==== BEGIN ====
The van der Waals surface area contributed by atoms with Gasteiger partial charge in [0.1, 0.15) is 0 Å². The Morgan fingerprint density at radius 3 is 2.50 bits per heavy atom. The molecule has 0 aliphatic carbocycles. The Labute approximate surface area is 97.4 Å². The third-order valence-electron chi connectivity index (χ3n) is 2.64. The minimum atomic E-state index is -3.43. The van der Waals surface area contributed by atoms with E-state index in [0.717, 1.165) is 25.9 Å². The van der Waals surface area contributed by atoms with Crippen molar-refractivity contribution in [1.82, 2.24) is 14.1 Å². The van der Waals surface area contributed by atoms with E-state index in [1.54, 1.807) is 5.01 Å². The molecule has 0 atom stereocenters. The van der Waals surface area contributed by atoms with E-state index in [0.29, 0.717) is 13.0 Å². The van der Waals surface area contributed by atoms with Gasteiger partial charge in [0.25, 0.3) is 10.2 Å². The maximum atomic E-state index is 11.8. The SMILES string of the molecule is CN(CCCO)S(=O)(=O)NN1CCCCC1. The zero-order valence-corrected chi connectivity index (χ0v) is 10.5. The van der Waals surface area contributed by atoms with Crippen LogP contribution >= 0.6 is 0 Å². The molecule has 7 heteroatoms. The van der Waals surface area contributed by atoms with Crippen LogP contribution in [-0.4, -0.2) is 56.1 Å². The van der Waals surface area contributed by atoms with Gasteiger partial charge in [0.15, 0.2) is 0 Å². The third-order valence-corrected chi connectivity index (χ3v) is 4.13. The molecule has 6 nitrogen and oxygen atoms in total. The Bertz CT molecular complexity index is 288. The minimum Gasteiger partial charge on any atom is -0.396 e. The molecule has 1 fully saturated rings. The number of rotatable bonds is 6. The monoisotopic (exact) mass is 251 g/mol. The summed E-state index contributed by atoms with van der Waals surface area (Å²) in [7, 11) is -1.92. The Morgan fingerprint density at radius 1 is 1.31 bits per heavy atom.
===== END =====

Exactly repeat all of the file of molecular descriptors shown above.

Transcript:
The van der Waals surface area contributed by atoms with Gasteiger partial charge in [0.1, 0.15) is 0 Å². The Morgan fingerprint density at radius 3 is 2.50 bits per heavy atom. The molecule has 0 aliphatic carbocycles. The Labute approximate surface area is 97.4 Å². The third-order valence-electron chi connectivity index (χ3n) is 2.64. The minimum atomic E-state index is -3.43. The van der Waals surface area contributed by atoms with E-state index in [0.717, 1.165) is 25.9 Å². The van der Waals surface area contributed by atoms with Crippen molar-refractivity contribution in [1.82, 2.24) is 14.1 Å². The van der Waals surface area contributed by atoms with E-state index in [1.54, 1.807) is 5.01 Å². The molecule has 0 atom stereocenters. The van der Waals surface area contributed by atoms with E-state index in [0.29, 0.717) is 13.0 Å². The van der Waals surface area contributed by atoms with Gasteiger partial charge in [0.25, 0.3) is 10.2 Å². The maximum atomic E-state index is 11.8. The SMILES string of the molecule is CN(CCCO)S(=O)(=O)NN1CCCCC1. The zero-order valence-corrected chi connectivity index (χ0v) is 10.5. The van der Waals surface area contributed by atoms with Crippen LogP contribution >= 0.6 is 0 Å². The molecule has 7 heteroatoms. The van der Waals surface area contributed by atoms with Crippen LogP contribution in [-0.4, -0.2) is 56.1 Å². The van der Waals surface area contributed by atoms with Gasteiger partial charge in [0.15, 0.2) is 0 Å². The third-order valence-corrected chi connectivity index (χ3v) is 4.13. The molecule has 6 nitrogen and oxygen atoms in total. The Bertz CT molecular complexity index is 288. The minimum Gasteiger partial charge on any atom is -0.396 e. The molecule has 1 fully saturated rings. The number of rotatable bonds is 6. The monoisotopic (exact) mass is 251 g/mol. The summed E-state index contributed by atoms with van der Waals surface area (Å²) in [7, 11) is -1.92. The Morgan fingerprint density at radius 1 is 1.31 bits per heavy atom.